US Fish and Wildlife recently removed the western Great Lakes gray wolf from the endangered species list. Two scientists, however, have discovered that things are not what they seem.
Amid much fanfare this year, the federal Fish and Wildlife Service declared the western Great Lakes gray wolf successfully recovered from an encounter with extinction and officially removed it from the endangered species list. Under the protection of the Endangered Species Act, the wolf boomed in population to 4,000 in Michigan, Minnesota and Wisconsin today, up from just several hundred in northern Minnesota in 1974.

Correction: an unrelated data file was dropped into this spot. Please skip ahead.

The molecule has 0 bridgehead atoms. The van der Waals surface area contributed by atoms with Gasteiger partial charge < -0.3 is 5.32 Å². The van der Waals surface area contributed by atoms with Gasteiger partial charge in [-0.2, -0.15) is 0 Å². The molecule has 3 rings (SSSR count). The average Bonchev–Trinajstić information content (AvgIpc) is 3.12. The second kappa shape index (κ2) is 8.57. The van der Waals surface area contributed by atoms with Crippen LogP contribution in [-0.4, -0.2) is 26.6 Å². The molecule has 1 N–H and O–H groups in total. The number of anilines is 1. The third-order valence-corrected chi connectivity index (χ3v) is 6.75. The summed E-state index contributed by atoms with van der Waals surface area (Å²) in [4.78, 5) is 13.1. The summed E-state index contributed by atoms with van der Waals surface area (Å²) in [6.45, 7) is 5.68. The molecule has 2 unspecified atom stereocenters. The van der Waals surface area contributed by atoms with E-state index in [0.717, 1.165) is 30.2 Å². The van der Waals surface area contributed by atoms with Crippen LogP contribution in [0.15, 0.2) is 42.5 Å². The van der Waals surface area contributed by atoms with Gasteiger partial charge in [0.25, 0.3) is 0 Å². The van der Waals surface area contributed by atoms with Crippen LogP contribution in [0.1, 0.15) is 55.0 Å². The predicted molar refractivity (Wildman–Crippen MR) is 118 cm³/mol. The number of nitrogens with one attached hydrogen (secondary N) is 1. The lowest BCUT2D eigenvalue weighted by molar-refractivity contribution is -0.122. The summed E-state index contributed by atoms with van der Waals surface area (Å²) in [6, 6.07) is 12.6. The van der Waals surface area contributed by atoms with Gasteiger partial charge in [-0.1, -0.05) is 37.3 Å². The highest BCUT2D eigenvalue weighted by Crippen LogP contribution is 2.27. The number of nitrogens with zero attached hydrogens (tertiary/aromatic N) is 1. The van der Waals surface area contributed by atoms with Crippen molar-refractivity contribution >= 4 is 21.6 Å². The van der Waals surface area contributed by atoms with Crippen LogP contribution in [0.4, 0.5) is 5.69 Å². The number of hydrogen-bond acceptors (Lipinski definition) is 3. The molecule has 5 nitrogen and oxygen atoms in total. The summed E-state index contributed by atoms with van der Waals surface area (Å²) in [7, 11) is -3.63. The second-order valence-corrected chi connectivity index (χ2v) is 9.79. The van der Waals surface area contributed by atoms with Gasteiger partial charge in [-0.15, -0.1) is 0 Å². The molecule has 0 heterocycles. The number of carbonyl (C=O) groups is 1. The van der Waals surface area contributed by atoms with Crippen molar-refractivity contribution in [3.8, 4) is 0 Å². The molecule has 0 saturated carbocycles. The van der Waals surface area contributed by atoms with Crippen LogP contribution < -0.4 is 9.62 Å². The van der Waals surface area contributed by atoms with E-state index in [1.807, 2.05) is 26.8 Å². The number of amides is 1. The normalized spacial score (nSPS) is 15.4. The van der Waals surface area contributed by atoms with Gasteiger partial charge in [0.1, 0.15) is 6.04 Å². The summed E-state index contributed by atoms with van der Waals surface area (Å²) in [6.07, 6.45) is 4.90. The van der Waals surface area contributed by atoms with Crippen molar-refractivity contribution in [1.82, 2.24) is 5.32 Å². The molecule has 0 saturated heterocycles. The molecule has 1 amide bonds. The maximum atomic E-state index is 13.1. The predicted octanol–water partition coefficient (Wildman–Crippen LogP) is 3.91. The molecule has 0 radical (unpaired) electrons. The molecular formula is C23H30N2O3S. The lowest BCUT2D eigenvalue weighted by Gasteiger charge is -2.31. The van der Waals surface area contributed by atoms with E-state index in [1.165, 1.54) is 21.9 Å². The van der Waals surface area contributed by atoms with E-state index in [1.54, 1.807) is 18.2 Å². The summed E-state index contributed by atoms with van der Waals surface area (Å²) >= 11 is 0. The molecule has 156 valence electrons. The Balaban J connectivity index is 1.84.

But the victory celebration was premature, according to two evolutionary biologists, Jennifer A. Leonard of Uppsala University in Sweden and Robert K. Wayne of the University of California, Los Angeles. The historic Great Lakes wolf did not return intact from the edge of oblivion. Instead, the scientists report in the online edition of the journal Biology Letters, it hybridized with gray wolves moving in from Canada, coyotes from the south and west and the hybrids born of that mixing.
Photo by Dobak